Mitsui Sumitomo Insurance, a unit of Japan's largest property-casualty insurance firm MS&AD , said on Wednesday it may buy a stake in Malaysia's Hong Leong Tokio Marine Takaful to tap growing demand for Islamic insurance.
The move comes as its Japanese rival Tokio Marine & Nichido said it is considering selling its 35 percent stake in the Islamic insurer to Hong Leong to end its partnership over strategic differences. Tokio Marine & Nichido is a unit of Tokio Marine Holdings .
Mitsui is keen to buy that stake, which would build up its presence in Malaysia after its insurance alliance with Hong Leong Financial Group worth $480 million last year, a company spokesman said. The deal could be worth about 1-3 billion yen ($37 million), a source with direct knowledge of the deal said. HLA Holdings Sdn Bhd, which is part of Hong Leong Financial Group, owns the remaining 65 percent of Hong Leong Tokio Marine Takaful, according to the Islamic insurer's website. Tokio Marine is expected to sell its stake in Hong Leong Tokio Marine to the Malaysian shareholder which would then sell it on to Mitsui Sumitomo, both pending regulatory approval, a source said.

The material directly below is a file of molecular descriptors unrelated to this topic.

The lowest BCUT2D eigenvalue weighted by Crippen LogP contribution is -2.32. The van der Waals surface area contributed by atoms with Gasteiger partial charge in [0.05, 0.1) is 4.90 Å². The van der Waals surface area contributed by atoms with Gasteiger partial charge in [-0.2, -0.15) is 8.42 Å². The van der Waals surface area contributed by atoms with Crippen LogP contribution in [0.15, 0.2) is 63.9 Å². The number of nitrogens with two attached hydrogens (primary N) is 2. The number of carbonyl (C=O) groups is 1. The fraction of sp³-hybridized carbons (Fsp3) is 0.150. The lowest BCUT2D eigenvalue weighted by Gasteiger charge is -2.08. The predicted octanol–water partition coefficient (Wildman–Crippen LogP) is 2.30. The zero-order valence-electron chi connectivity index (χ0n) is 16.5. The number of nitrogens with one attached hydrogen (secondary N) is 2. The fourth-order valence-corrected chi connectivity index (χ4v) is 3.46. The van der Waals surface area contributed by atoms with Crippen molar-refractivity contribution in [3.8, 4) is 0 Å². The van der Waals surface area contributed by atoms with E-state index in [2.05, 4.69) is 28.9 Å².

Japan's Nikkei newspaper had earlier reported that Tokio Marine was planning to exit its partnership in Hong Leong Tokio Marine due to differences in business strategy. While Tokio Marine wants to sell a broad lineup of life and non-life insurance, Hong Leong is keen to focus on savings-type policies, the paper said.
Mitsui Sumitomo has been looking to expand its overseas operations by forging tie-ups with peers in emerging markets as Japan's non-life insurance market shrinks.
Mitsui Sumitomo Insurance managing executive officer Masaaki Nishikata told Reuters in September that MS&AD Insurance was in talks to buy into several life insurers in Asia as it aims to tap the region's growing economies.
A unit of Tokio Marine halted talks with Malaysia's PacificMas to buy medical insurance provider Pacific Insurance Bhd last July.
The market for Islamic insurance, or takaful, is expected to grow in tandem with rising demand for ethical investments. Total takaful contributions could reach $7.7 billion a year by 2012, Ernst & Young has forecast. But global takaful contributions are less than 1 percent of the total insurance premium spend annually, industry lawyers Clyde & Co have said.